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California craft distillers’ spirits lifted for now with relaxed regulations

Greg Stark and Karen Robinson-Stark of Stark Spirits
Greg Stark and Karen Robinson-Stark built their Pasadena distillery, Stark Spirits, in 2013. Relaxed regulations have helped California craft distilleries keep going during the pandemic.
(Carolyn Cole / Los Angeles Times)

Karen Robinson-Stark and her husband, Greg Stark, are old-timers in California’s craft spirits industry. They built their Pasadena distillery in 2013, the dawn of the modern craft movement, and anticipated that Stark Spirits might turn a profit this year.

But the pandemic changed that dream, as it did for so many people in food, liquor and hospitality businesses.

“The capital and labor investment to build a craft distillery is huge,” says Karen Robinson-Stark. Skimpy margins mean restaurant waiters and bartenders are front-line marketers explaining the value of paying extra for the unusual. Purveyors of craft spirits like the Starks are often too small to attract a distributor; they rely on tasting-room sales, limited by the state to just three bottles per visitor.

When things shut down in March, demand for alcoholic beverages shot up, but California’s small distillers frequently couldn’t get their products where they needed to be. Sales collapsed.

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It looked likely the Starks and other small distillers would lose their businesses, wiping out years of sweat equity.

No one understood the craft distiller’s plight better than Jacob Appelsmith, the now-retired director of California’s Department of Alcoholic Beverage Control and, for years, the enforcer of the copious and confusing rules governing the production and sale of alcohol in the state.

He helped craft distillers to keep their heads above water.

Greg Stark at work inside Stark Spirits
Craft distilleries require considerable investment of capital and labor to get started. Greg Stark of Stark Spirits was hoping to finally turn a profit this year, before pandemic disruptions.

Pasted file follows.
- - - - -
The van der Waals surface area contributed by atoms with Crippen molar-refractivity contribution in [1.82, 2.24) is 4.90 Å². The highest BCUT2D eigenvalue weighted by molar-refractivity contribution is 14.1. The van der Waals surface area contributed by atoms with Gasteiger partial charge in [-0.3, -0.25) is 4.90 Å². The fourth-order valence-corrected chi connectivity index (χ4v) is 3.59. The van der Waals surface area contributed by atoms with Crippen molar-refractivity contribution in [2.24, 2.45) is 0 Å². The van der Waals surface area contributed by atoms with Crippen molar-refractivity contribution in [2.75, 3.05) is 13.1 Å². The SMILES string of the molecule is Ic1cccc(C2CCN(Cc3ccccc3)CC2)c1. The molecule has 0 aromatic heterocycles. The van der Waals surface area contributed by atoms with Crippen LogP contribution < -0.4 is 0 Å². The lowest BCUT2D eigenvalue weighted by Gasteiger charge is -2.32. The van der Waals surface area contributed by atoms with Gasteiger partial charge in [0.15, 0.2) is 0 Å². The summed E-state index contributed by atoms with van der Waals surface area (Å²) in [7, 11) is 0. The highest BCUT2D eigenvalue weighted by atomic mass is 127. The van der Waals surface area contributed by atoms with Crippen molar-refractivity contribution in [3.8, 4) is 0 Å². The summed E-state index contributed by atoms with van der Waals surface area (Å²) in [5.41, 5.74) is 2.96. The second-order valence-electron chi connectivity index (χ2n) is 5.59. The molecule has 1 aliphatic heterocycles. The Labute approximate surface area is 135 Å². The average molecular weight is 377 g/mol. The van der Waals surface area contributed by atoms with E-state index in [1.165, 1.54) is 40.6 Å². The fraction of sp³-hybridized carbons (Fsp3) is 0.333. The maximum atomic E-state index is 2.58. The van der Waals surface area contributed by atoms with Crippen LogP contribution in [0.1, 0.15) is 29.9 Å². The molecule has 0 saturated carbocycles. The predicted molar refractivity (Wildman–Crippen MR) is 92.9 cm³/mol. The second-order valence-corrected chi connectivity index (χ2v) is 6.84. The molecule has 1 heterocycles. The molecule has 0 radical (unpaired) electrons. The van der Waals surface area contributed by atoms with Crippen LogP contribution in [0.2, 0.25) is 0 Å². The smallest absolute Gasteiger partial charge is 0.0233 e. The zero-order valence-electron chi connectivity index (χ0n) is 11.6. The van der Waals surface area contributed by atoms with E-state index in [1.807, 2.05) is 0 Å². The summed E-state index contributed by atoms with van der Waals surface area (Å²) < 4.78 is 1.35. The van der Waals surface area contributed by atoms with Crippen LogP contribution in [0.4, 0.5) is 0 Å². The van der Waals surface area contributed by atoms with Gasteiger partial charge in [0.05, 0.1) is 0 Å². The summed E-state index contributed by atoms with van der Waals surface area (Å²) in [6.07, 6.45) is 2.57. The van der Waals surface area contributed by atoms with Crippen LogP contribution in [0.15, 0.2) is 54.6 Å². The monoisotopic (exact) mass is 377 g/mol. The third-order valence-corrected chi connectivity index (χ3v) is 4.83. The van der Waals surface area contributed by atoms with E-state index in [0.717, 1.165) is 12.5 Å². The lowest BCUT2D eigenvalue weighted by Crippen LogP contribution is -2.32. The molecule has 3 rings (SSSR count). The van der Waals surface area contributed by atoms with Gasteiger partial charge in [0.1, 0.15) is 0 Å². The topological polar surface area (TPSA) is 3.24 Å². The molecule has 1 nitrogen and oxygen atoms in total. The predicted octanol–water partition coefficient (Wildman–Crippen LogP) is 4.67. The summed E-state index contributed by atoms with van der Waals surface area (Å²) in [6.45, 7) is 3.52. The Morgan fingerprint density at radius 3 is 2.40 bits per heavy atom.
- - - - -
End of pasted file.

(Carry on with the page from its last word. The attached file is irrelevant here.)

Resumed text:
(Carolyn Cole / Los Angeles Times)
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During his two stints heading the state’s ABC (early 2011 to mid-2013; mid-2017 to July), Appelsmith helped draft and then execute California’s Craft Spirits Act of 2015, igniting a renaissance in micro-distilling. In two years, the number of small distilleries in California quadrupled. Today, the state boasts 138 craft distilleries licensed under the act, giving California more distilleries than any other state.

“Craft distilling can be a huge thing for California, as big as craft beer, if they do it right,” says Appelsmith, now an attorney at Pillsbury in Sacramento. “They need to form a cohesive community, like the brewers did.”

But with most new distillers years from profitability, Appelsmith knew many would not survive the COVID era. He called Cris Steller, owner of Amador & Dry Diggings Distillery and executive director of the California Artisanal Distillers Guild, and offered to bend some rules.

“We looked for ways to help the distillers by suspending enforcement of our rules,” Appelsmith says.

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The offer “was unexpected,” Steller says.

The distillers had a wish list of relief already in hand, a 30-year plan they hoped would put spirits on par with wine and beer, although they thought the last item — direct sales to consumers and third-party shipping — was magical thinking.

In March, Appelsmith says, the ABC pushed hard to allow stills to be repurposed to make much-needed hand sanitizer, giving distillers a new product they could sell quickly. During the early spring, “Sanitizer kept us alive, kept a lot of places alive,” Greg Stark says.

What happens when you try to make your hand sanitizer with stuff you got from BevMo to ward off the coronavirus? Just wash your hands instead.